• They're a nation because they wanted to be, what are you, some kind of nation nazi?

      Now they're thinking about changing their mind, no business of the rest of us.

      The South Pacific is full of tiny nations operating largely under the umbrella of Australia and New Zealand, and to, a lesser extent colonial France (yes still around) and the USA in parts.

      When you're 400 nautical miles from the nearest other people you tend to get ideas of nationhood.
  • by Schmucky The Cat (687075) on Monday January 12, 2004 @02:23AM (#7950113) Homepage
    nu is slang for 'naked' in a lot of french speaking countries. It makes for a lot of porn sites registered under .nu.

    I would highly doubt that the tld will go away, just as I doubt Niue will give up it's independence.

    Hey, maybe I should move there and telecommute.

    • French nit-picking (Score:2, Informative)

      by FrankoBoy (677614)
      IAAFC*, and I know that "nu" isn't slang at all in French, it's the most commonly used word translating "naked" whatever the context, be it pr0n or medecine seminars. Of course, on the Net right now, I think pr0n is bound to dominate .nu, but some ppl like naturalist painters might enjoy a ".naked" :)

      For the record, "neu" in German means "again" too. In fact, I suppose there are a lot of languages for which this sound means something as is, so Niue could have good business if they choose to remain indepe
    • by Fnkmaster (89084) * on Monday January 12, 2004 @03:58AM (#7950472)
      Remember that .su didn't go away when the old Soviet Union died, and in fact is still around today (http://www.nic.su [www.nic.su]). Also, Hong Kong is technically now part of China but still retains the .hk TLD. It's rather doubtful, even if Niue ceases to be a nominally independent nation that its TLD would disappear - there are a lot of sites operating under .nu and they would likely do a lot of bitching and moaning if ICANN tried to make .nu go away.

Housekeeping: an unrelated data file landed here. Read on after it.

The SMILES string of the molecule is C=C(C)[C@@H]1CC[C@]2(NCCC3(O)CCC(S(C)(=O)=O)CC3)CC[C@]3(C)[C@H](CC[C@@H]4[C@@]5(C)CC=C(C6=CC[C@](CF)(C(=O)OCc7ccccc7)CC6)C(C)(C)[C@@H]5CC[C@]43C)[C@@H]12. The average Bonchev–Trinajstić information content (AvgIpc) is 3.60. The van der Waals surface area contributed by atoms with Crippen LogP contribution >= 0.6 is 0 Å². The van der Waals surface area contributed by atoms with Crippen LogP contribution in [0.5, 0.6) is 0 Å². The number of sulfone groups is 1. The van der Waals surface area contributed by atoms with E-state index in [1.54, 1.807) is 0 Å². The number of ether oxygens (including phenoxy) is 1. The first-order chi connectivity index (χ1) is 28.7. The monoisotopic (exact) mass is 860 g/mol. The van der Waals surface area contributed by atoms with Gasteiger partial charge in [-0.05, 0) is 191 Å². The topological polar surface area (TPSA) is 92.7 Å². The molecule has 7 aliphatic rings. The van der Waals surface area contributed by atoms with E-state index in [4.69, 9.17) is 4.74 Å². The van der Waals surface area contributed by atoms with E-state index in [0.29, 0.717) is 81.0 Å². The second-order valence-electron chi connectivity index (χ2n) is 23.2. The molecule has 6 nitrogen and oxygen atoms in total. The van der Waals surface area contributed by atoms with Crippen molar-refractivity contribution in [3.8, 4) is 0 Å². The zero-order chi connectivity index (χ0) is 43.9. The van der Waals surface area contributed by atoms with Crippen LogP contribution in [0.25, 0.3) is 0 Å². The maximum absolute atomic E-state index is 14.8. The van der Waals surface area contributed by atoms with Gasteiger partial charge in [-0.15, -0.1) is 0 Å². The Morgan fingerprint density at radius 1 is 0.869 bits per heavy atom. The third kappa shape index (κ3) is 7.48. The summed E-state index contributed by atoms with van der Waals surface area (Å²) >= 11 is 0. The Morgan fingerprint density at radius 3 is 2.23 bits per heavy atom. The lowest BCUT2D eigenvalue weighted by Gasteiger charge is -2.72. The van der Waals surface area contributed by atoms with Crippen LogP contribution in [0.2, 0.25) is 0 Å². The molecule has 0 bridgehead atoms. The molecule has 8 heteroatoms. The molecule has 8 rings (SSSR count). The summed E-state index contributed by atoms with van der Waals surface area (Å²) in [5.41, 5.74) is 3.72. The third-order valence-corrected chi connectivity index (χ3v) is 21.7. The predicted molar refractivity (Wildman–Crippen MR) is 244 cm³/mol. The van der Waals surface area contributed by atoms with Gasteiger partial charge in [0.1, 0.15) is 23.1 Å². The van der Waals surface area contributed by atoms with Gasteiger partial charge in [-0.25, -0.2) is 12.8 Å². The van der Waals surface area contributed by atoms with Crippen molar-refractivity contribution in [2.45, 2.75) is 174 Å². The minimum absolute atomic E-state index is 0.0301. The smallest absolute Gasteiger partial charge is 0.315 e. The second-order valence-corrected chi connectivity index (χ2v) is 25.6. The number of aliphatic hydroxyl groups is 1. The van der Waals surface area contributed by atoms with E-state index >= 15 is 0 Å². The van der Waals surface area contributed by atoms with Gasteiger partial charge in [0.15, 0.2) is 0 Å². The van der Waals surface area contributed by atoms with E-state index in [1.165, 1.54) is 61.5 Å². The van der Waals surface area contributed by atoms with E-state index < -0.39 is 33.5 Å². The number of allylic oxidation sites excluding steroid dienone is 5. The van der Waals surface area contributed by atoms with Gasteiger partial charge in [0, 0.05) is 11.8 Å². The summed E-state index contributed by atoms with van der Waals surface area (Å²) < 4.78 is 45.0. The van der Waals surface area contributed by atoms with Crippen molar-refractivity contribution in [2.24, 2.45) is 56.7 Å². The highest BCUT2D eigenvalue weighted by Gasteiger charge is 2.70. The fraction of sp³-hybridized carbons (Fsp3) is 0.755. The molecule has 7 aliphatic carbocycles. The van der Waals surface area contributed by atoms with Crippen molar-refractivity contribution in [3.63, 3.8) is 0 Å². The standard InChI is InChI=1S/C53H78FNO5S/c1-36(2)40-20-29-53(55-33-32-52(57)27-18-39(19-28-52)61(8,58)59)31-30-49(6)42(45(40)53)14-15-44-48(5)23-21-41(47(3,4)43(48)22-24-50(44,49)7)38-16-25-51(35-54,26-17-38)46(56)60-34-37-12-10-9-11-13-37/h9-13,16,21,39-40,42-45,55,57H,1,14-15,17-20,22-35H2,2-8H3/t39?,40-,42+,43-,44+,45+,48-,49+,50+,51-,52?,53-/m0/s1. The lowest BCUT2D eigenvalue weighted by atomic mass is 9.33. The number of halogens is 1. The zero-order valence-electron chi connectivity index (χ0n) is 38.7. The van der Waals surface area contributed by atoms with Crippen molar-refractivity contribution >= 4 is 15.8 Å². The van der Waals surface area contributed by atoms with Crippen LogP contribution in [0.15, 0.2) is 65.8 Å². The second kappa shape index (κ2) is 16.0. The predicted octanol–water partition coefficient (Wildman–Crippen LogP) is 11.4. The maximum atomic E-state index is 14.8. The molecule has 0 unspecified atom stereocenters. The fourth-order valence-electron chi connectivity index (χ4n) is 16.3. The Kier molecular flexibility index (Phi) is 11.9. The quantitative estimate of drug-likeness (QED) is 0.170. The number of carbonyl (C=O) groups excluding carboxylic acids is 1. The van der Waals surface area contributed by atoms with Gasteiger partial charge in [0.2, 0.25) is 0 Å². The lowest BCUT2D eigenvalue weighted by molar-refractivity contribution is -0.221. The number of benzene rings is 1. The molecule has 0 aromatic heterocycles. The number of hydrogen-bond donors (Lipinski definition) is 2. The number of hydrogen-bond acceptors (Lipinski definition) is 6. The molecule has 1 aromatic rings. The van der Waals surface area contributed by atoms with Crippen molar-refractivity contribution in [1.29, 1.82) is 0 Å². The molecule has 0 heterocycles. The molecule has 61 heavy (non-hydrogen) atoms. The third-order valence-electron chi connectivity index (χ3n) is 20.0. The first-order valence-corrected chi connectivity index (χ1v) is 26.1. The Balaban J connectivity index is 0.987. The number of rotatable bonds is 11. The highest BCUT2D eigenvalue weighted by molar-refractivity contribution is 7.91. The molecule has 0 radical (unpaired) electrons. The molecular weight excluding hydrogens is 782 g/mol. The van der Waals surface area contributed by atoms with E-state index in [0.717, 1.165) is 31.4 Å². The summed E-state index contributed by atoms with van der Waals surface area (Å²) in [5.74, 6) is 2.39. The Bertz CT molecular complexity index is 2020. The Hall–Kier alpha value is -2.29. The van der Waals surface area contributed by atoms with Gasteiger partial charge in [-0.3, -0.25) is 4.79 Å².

• by mbauser2 (75424) on Monday January 12, 2004 @07:03AM (#7951040) Homepage
        Actually, the status of .su is debatable [ofisp.org] -- IANA froze the domain [whois.sc] so that no new .su domains could be created, but it was reopened by .su administrators a few years later, even though IANA & ICANN didn't recognize it as an active TLD. .su still isn't listed on IANA's public list of ccTLDs [iana.org], but it's listed the in whois.iana.org database because .su's administrators are too stubborn to give up. (The .su root servers are also .ru root servers, which makes them hard to ignore.)

        Using the ccTLD of a "deleted nation" is kind of iffy. The ccTLDs are supposed to be based on ISO 3166-1, and the ISO is allowed to reassign old codes to new nations. If IANA let ccTLDs outlive their nations, they increase the chances of having two claims to one ccTLD. Sooner or later, somebody would get accused of ccTLD-squatting.

        For the record, ccTLDs have been sucessfully dissolved before: .cs in 1995 and .zr in 2001 [iana.org]. (Also, I'm told .dd was dissolved when the two Germanies unified, but I'm not sure .dd was ever active to begin with.)

        If the end of Niue's independence led the ISO to drop nu from ISO 3166-1, IANA and ICANN probably would try to freeze or delete .nu, depending on how active it remained and who was willing to keep managing it.

        Keep in mind, though, ISO 3166-1 doesn't require political independence for a region to have a geographic code, because it's still useful for "distant regions" to have their own codes for non-Internet purposes (like air travel and shipping). There are completely uninhabited islands that still have ISO codes! As long as people are living on Niue (and New Zealand doesn't ask for deletion), the ISO will probably leave nu on the list.
    • "Hey, maybe I should move there and telecommute."

      I looked at a few pictures and it seems pretty nice. I wonder what it takes to get citizenship or a work permit.
    • by owlstead (636356) on Monday January 12, 2004 @04:08AM (#7950510)